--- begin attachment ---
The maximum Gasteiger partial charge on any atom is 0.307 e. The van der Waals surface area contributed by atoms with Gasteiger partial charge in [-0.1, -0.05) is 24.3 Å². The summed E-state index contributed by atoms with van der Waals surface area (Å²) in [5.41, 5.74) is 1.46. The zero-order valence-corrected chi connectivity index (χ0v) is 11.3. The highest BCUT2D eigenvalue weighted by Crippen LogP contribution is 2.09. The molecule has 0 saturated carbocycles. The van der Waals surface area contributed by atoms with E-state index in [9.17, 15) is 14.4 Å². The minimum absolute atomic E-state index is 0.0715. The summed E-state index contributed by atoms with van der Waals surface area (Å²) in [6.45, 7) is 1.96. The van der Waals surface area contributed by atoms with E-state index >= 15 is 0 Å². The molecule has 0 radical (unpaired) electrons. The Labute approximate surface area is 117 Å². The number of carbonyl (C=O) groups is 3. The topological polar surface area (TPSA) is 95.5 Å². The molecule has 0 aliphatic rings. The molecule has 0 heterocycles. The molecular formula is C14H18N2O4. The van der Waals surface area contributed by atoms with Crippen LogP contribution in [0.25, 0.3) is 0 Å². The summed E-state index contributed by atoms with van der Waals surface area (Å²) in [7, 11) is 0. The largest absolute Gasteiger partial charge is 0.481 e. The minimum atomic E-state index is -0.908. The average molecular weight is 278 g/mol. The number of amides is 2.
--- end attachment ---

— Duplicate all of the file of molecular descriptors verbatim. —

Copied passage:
The maximum Gasteiger partial charge on any atom is 0.307 e. The van der Waals surface area contributed by atoms with Gasteiger partial charge in [-0.1, -0.05) is 24.3 Å². The summed E-state index contributed by atoms with van der Waals surface area (Å²) in [5.41, 5.74) is 1.46. The zero-order valence-corrected chi connectivity index (χ0v) is 11.3. The highest BCUT2D eigenvalue weighted by Crippen LogP contribution is 2.09. The molecule has 0 saturated carbocycles. The van der Waals surface area contributed by atoms with E-state index in [9.17, 15) is 14.4 Å². The minimum absolute atomic E-state index is 0.0715. The summed E-state index contributed by atoms with van der Waals surface area (Å²) in [6.45, 7) is 1.96. The van der Waals surface area contributed by atoms with E-state index >= 15 is 0 Å². The molecule has 0 radical (unpaired) electrons. The Labute approximate surface area is 117 Å². The number of carbonyl (C=O) groups is 3. The topological polar surface area (TPSA) is 95.5 Å². The molecule has 0 aliphatic rings. The molecule has 0 heterocycles. The molecular formula is C14H18N2O4. The van der Waals surface area contributed by atoms with Crippen LogP contribution in [0.25, 0.3) is 0 Å². The summed E-state index contributed by atoms with van der Waals surface area (Å²) in [7, 11) is 0. The largest absolute Gasteiger partial charge is 0.481 e. The minimum atomic E-state index is -0.908. The average molecular weight is 278 g/mol. The number of amides is 2.